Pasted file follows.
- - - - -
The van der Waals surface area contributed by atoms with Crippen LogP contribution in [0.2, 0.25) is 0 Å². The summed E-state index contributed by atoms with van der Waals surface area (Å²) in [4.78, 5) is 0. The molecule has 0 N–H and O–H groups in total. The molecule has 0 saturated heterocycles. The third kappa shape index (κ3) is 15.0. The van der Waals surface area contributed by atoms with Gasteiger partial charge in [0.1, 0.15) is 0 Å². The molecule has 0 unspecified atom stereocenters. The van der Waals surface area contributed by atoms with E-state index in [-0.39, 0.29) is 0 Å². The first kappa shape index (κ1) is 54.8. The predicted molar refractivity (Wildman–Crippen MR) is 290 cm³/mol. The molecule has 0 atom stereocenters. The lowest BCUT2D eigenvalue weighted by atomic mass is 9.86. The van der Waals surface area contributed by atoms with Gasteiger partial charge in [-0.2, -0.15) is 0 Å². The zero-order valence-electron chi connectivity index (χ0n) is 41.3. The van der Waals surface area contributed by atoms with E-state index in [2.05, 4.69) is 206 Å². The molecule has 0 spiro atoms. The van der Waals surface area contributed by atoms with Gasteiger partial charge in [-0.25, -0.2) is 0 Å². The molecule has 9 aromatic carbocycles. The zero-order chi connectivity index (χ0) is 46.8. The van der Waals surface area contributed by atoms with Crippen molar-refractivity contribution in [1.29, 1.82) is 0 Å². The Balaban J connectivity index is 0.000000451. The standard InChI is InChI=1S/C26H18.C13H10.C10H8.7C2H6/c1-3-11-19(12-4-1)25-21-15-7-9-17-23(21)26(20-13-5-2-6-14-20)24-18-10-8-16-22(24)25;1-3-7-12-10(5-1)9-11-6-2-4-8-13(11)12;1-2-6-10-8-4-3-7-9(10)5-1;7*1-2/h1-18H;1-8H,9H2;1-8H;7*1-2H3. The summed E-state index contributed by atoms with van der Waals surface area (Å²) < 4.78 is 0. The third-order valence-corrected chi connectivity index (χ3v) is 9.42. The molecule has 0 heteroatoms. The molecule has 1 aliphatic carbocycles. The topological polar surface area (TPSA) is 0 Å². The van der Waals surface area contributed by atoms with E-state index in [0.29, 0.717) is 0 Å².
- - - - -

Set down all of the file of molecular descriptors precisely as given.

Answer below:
The van der Waals surface area contributed by atoms with Crippen LogP contribution in [0.2, 0.25) is 0 Å². The summed E-state index contributed by atoms with van der Waals surface area (Å²) in [4.78, 5) is 0. The molecule has 0 N–H and O–H groups in total. The molecule has 0 saturated heterocycles. The third kappa shape index (κ3) is 15.0. The van der Waals surface area contributed by atoms with Gasteiger partial charge in [0.1, 0.15) is 0 Å². The molecule has 0 unspecified atom stereocenters. The van der Waals surface area contributed by atoms with E-state index in [-0.39, 0.29) is 0 Å². The first kappa shape index (κ1) is 54.8. The predicted molar refractivity (Wildman–Crippen MR) is 290 cm³/mol. The molecule has 0 atom stereocenters. The lowest BCUT2D eigenvalue weighted by atomic mass is 9.86. The van der Waals surface area contributed by atoms with Gasteiger partial charge in [-0.2, -0.15) is 0 Å². The zero-order valence-electron chi connectivity index (χ0n) is 41.3. The van der Waals surface area contributed by atoms with E-state index in [2.05, 4.69) is 206 Å². The molecule has 0 spiro atoms. The van der Waals surface area contributed by atoms with Gasteiger partial charge in [-0.25, -0.2) is 0 Å². The molecule has 9 aromatic carbocycles. The zero-order chi connectivity index (χ0) is 46.8. The van der Waals surface area contributed by atoms with Crippen molar-refractivity contribution in [1.29, 1.82) is 0 Å². The Balaban J connectivity index is 0.000000451. The standard InChI is InChI=1S/C26H18.C13H10.C10H8.7C2H6/c1-3-11-19(12-4-1)25-21-15-7-9-17-23(21)26(20-13-5-2-6-14-20)24-18-10-8-16-22(24)25;1-3-7-12-10(5-1)9-11-6-2-4-8-13(11)12;1-2-6-10-8-4-3-7-9(10)5-1;7*1-2/h1-18H;1-8H,9H2;1-8H;7*1-2H3. The summed E-state index contributed by atoms with van der Waals surface area (Å²) < 4.78 is 0. The third-order valence-corrected chi connectivity index (χ3v) is 9.42. The molecule has 0 heteroatoms. The molecule has 1 aliphatic carbocycles. The topological polar surface area (TPSA) is 0 Å². The van der Waals surface area contributed by atoms with E-state index in [0.29, 0.717) is 0 Å².